The UK would “not hesitate” to launch more secret drone strikes in Syria to thwart potential terror plots, Defence Secretary Michael Fallon has said.
He said the RAF strike which killed two British Islamic State jihadists was a “perfectly legal act of self defence”.
The men were “terrorists who’d been planning a series of attacks”, he said.
MPs rejected UK military action in Syria two years ago – and ministers are now facing questions over the attack and calls to publish the legal advice.
Cardiff-born Reyaad Khan, 21, was killed in the precision strike in Raqqa on 21 August by a remotely-piloted aircraft, David Cameron told MPs on Monday.
The strike was the first targeted UK drone attack on a British citizen.
Ruhul Amin, 26, was also killed and later identified as a British national from Aberdeen.
Mr Fallon said there was “no other way” of stopping Khan, who the prime minister accused of planning “barbaric” attacks on “high-profile public commemorations” in Britain.
“There are other terrorists involved in other plots that may come to fruition over the next few weeks and months and we wouldn’t hesitate to take similar action again,” Mr Fallon told BBC Radio 4’s Today programme.
Mr Cameron said the attorney general had been consulted and agreed there was a “clear legal basis” for the strike on Khan.
But questions have been raised over the decision, with acting Labour leader Harriet Harman among those urging “independent scrutiny” of the attack.
Former attorney general Dominic Grieve said it was possible the decision could be “legally reviewed or challenged”.
Clive Coleman, BBC legal correspondent
The law on drone strikes is a subject of debate.
Every nation has the right in international law under the United Nations Charter to defend itself. But how broadly should that be interpreted? When does an attack cease to be legitimate self defence?
The US has interpreted the law to justify a campaign of drone strikes in Pakistan and elsewhere. It takes the view that it is in a global war against al-Qaeda, among others, and that its citizens are under imminent threat.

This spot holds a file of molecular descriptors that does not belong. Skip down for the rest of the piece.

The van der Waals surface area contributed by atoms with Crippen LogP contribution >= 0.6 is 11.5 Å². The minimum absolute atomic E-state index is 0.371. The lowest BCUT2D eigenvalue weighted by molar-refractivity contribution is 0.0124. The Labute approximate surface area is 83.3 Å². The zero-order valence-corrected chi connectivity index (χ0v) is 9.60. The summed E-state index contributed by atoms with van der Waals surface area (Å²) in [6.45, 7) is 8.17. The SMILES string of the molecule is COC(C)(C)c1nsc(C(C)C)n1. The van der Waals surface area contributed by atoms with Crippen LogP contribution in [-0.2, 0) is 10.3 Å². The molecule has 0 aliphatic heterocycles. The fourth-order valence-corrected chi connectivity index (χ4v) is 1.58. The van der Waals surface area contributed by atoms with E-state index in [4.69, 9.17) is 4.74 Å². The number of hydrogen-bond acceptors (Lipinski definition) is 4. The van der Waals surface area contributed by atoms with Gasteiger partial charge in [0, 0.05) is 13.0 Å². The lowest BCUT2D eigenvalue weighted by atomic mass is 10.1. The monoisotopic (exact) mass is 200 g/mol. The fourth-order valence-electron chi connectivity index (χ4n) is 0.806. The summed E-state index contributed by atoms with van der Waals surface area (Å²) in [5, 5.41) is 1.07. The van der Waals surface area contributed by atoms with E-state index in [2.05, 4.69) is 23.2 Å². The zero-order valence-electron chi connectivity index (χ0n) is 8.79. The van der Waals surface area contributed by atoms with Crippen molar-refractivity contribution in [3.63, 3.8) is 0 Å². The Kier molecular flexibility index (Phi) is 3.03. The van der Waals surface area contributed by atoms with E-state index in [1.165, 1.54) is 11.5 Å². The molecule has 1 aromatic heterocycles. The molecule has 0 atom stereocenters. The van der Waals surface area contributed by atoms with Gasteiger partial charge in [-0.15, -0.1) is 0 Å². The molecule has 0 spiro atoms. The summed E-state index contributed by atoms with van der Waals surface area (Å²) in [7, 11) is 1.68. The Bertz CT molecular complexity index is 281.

That justifies action anywhere in the world, preferably with the consent of the state on whose soil it takes place, but justifiable even if that consent cannot be obtained.
Some are uneasy about that approach and Britain has never subscribed to it. But the UN has not deemed it unlawful.
Monday’s announcement might appear to some to signal the UK adopting this US stance.
However, the prime minister was careful not to adopt that position. His words kept the British action firmly within the right to self defence enshrined in the UN Charter.
If the intelligence was sufficient to justify the action, it is likely to be widely accepted as legal. Some, however, will continue to dispute its legality.
Labour leadership candidate Jeremy Corbyn said the process by which attacks “are sanctioned, on what evidence and on what basis of law” needed to be urgently looked at.
David Davis, former shadow home secretary, said he believed the strike was justified but warned of “the possibility that this translates or becomes routinised”.
And human rights group Reprieve described the attack as “deeply worrying”.
Mohamed Islam, a family friend of Khan’s, called for an investigation into “the truth”, adding it was a “very sad” situation for his family.
Muslim leaders in Cardiff called for proof that Khan was plotting a terrorist attack on the UK.
Stephen Marvin said his friend Amin had “firmly believed he was fighting for a cause that he believed in and nothing was going to change his mind”.
Frank Gardner, BBC security correspondent
Drone strikes are highly controversial.
Opponents of the policy say they are illegal, immoral and ultimately ineffectual.
They point to evidence that US-operated drone strikes in Pakistan and Yemen have killed hundreds of innocent civilians and generated so much anti-Western hatred in those countries that they end up recruiting more violent jihadists.
Many people also find something repellent about drone operators sitting safely in comfort in a base thousands of miles away from their unsuspecting target.
But proponents argue that drone strikes have been highly effective in disrupting terrorist operations, keeping their leaders constantly on the move and too busy to plan attacks.
Some officials even maintain that the constant targeting of jihadist operators in Pakistan’s Tribal Territories with drone strikes has significantly contributed to preventing a repetition of the 7/7 London bombings.
MPs in 2013 rejected UK military action against President Bashar Assad’s regime in Syria, but last September approved British participation in air strikes against IS targets in Iraq only.
But officials said the UK would “act immediately and explain to Parliament afterwards” if there was “a critical British national interest at stake”.
Mr Fallon said the government was prepared to take planned military action against IS in Syria but a fresh Commons vote would be needed.
“At some point the new Parliament will have to rethink the absurdity of us being able to strike against Isil in Iraq but not being able to strike Isil’s command and control centres in north-east Syria,” he said.